Women of color play vital roles in the country's defense
"The demographics of our nation indicate an increase in women as the knowledge workers of today." � Capt Ken Barrett, U.S. Navy
"I was always willing to learn anything and everything I could and my managers took notice and challenged me with exciting programs." � Maritza Alexander, NAVSEA
By Claire Swedberg
Whether through contractors, or working directly for the U.S. government and military agencies, civilian and military women of color are standing shoulder to shoulder with men in the tasks of preparing and/or running the U.S. defense enterprise. Their work in engineering- and IT-related responsibilities is helping to manage the war effort, build weapons and satellites and ensure the safety of military personnel.
In the Navy
Increased female presence can be seen in the U.S. Navy where there are more women, both civilian and enlisted, than at any time in the past. "In the Navy today, ninety-five percent of billets are open to women," says Captain Ken Barrett, head of the Navy's diversity directorate. "Women are permanently assigned to all ships, afloat staffs, Naval Construction Force units and aviation squadrons, regardless of mission." In fact, a policy change in April 2010 now lets women serve on submarines.
Nearly fifty-eight percent of today's college grads are women. "The demographics of our nation indicate an increase in women as the knowledge workers of today," says Barrett. "Opening the door to this key pool will give talented female officers opportunities for both command at sea and promotion to admiral, and it will be a great asset to the strength of our Navy."
Captain Angela Albergottie at the Naval Network Warfare Command
At the Naval Network Warfare Command, Captain Angela Albergottie is division head of the office of compliance and assessment for network operations. She earned her BS in medical record admin at Norfolk State University (Norfolk, VA) in 1988 and received her commission in the Naval Reserve as a general unrestricted line officer. She now holds an MS in information systems management from George Washington University (Washington, DC).
Albergottie's father served in the U.S. Navy. When she was just seven he took her aboard a Navy warship. It was then, she says, that she decided to follow in his footsteps.
When she graduated and received her commission she was assigned to her first duty station. The station was at the Pentagon, working for the OPNAV telecom center as a communication watch officer and maintenance officer, providing voice and record communications support for the Chief of Naval Operations, OPNAV staff and twenty-five other major commands in the National Capitol region.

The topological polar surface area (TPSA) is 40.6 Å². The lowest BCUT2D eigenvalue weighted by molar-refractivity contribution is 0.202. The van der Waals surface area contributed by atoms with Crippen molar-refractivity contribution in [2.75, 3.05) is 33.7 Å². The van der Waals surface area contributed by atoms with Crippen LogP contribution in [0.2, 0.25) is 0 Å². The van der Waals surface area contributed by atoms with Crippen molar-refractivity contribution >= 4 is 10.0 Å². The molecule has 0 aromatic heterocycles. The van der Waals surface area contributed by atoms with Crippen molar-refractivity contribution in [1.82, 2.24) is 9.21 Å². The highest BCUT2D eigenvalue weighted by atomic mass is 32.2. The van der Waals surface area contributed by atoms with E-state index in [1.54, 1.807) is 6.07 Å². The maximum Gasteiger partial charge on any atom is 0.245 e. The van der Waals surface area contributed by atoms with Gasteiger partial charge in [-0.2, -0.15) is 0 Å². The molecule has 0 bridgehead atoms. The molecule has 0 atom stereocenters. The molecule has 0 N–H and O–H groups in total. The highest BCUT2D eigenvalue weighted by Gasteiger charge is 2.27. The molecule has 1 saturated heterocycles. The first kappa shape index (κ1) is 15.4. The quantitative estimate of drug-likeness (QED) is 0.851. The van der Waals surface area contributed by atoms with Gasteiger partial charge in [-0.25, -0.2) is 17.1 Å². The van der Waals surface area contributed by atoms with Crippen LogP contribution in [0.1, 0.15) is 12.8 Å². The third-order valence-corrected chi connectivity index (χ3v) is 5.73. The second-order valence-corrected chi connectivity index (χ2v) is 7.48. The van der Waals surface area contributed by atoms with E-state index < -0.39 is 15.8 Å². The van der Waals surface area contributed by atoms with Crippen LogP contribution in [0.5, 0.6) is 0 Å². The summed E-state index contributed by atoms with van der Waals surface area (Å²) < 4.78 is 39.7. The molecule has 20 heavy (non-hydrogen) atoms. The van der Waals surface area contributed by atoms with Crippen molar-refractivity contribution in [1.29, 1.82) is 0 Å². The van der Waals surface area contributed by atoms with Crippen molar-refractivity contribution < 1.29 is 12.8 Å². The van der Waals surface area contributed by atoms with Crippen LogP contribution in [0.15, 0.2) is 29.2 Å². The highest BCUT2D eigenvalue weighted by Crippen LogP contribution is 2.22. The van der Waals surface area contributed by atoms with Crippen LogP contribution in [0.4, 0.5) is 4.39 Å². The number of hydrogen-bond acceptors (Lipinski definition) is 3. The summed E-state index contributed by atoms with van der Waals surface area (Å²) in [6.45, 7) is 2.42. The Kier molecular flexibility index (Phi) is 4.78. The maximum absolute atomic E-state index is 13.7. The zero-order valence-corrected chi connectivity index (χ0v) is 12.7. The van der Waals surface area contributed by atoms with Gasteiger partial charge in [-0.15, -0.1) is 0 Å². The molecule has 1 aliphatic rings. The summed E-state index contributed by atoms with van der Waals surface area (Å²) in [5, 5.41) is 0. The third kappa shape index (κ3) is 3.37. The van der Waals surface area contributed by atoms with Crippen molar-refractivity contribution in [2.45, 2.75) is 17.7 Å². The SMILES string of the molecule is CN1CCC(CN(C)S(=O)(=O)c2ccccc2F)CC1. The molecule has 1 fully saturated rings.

In 1991 Albergottie transferred to Naval Computer and Telecommunications Station Diego Garcia, in the Indian Ocean, as administrative department head. She had other duties, too: command security manager, public affairs officer and command duty officer.
In 1992 she was assigned to the commander of the Space and Naval Warfare Systems Command (SPAWAR) in Washington, DC as project manager for the Navy Worldwide Military Command and Control System (WWMCCS).
She was responsible for coordinating all WWMCCS installations afloat and ashore, and was also assigned as project officer for the Submarine Joint Maritime Command Information System, and Theater Ballistic Missile Defense Command and Control fleet exercise coordinator. That meant overseeing a multimillion dollar budget related to theater air defense, and command, control, communications, computer and intelligence (C4I).
In 1996 Albergottie transferred to Patrol Wing One detachment Kadena in Okinawa, Japan. As intelligence department head she was responsible for briefing the air crews before they went out on tactical missions. "It was out of my comfort zone but I had a good team," she says. She got on-the-job training by learning from those she worked with.
Two years later she was assigned to Supreme Allied Command in the Atlantic (SACLANT) in Norfolk, VA as integrated logistics support manager for the Maritime Command and Control Information System (MCCIS) program. She took a leading role in developing the statement of work and required credentials for contractors for a three million dollar contract to support SACLANT HQ staff in planning, development and support of MCCIS throughout NATO.
In 2001 Albergottie transferred to Fleet Surveillance Support Command (FSSC) in Chesapeake, VA as the executive officer responsible for more than 300 people, both in government service and contractors, with a $33 million annual budget. FSSC operates and maintains relocatable over-the-horizon radar (ROTHR) to support the counter-illicit-trafficking operations mission.
Then she was selected to forward-deploy in support of Operation Enduring Freedom and Operation Iraqi Freedom as a network operation officer for the Iraqi Coalition Provisional Authority. She was responsible for supporting the multination, inter-service coalition and interagency HQ, a presidential envoy and the coalition administrator for the nation of Iraq.
It was during that tour that Albergottie began shifting her skills into the area of IT and network design, although she was still in management. She went to Iraq with one of the first waves of military support to install a communications network for the U.S. military and the nation of Iraq.
Next she transferred to Kuwait as officer in charge of the intermediate staging base, pushing supplies forward to the Joint Task Force before deploying forward herself. She drove an SUV into Iraq to oversee completion of the communications infrastructure there; a version of that system is still in use in Iraq.